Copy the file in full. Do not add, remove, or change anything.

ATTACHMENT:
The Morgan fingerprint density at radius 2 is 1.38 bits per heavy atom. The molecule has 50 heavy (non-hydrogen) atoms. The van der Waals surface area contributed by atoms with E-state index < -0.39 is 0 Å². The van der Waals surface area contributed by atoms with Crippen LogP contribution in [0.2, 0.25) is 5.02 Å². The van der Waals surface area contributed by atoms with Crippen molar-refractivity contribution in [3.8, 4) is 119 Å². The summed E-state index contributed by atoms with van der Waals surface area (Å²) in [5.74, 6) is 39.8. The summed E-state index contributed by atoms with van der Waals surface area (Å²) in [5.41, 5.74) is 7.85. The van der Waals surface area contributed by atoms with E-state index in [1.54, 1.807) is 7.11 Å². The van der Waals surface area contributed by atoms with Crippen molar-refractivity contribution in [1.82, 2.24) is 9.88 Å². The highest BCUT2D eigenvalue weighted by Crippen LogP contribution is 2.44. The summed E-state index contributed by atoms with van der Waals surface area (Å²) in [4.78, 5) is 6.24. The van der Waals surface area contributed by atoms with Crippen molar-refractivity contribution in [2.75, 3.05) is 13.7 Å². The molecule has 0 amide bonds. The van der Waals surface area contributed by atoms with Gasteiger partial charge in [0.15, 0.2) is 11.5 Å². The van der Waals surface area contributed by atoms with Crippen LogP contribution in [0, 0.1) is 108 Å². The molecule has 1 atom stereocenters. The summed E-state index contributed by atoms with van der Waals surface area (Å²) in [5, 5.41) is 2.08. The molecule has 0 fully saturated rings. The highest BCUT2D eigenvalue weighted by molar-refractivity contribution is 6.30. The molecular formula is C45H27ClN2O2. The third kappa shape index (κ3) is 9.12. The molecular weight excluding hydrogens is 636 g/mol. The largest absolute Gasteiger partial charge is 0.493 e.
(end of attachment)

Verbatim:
The Morgan fingerprint density at radius 2 is 1.38 bits per heavy atom. The molecule has 50 heavy (non-hydrogen) atoms. The van der Waals surface area contributed by atoms with E-state index < -0.39 is 0 Å². The van der Waals surface area contributed by atoms with Crippen LogP contribution in [0.2, 0.25) is 5.02 Å². The van der Waals surface area contributed by atoms with Crippen molar-refractivity contribution in [3.8, 4) is 119 Å². The summed E-state index contributed by atoms with van der Waals surface area (Å²) in [5.74, 6) is 39.8. The summed E-state index contributed by atoms with van der Waals surface area (Å²) in [5.41, 5.74) is 7.85. The van der Waals surface area contributed by atoms with E-state index in [1.54, 1.807) is 7.11 Å². The van der Waals surface area contributed by atoms with Crippen molar-refractivity contribution in [1.82, 2.24) is 9.88 Å². The highest BCUT2D eigenvalue weighted by Crippen LogP contribution is 2.44. The summed E-state index contributed by atoms with van der Waals surface area (Å²) in [4.78, 5) is 6.24. The van der Waals surface area contributed by atoms with Crippen molar-refractivity contribution in [2.75, 3.05) is 13.7 Å². The molecule has 0 amide bonds. The van der Waals surface area contributed by atoms with Gasteiger partial charge in [0.15, 0.2) is 11.5 Å². The van der Waals surface area contributed by atoms with Crippen LogP contribution in [0, 0.1) is 108 Å². The molecule has 1 atom stereocenters. The summed E-state index contributed by atoms with van der Waals surface area (Å²) in [5, 5.41) is 2.08. The molecule has 0 fully saturated rings. The highest BCUT2D eigenvalue weighted by molar-refractivity contribution is 6.30. The molecular formula is C45H27ClN2O2. The third kappa shape index (κ3) is 9.12. The molecular weight excluding hydrogens is 636 g/mol. The largest absolute Gasteiger partial charge is 0.493 e.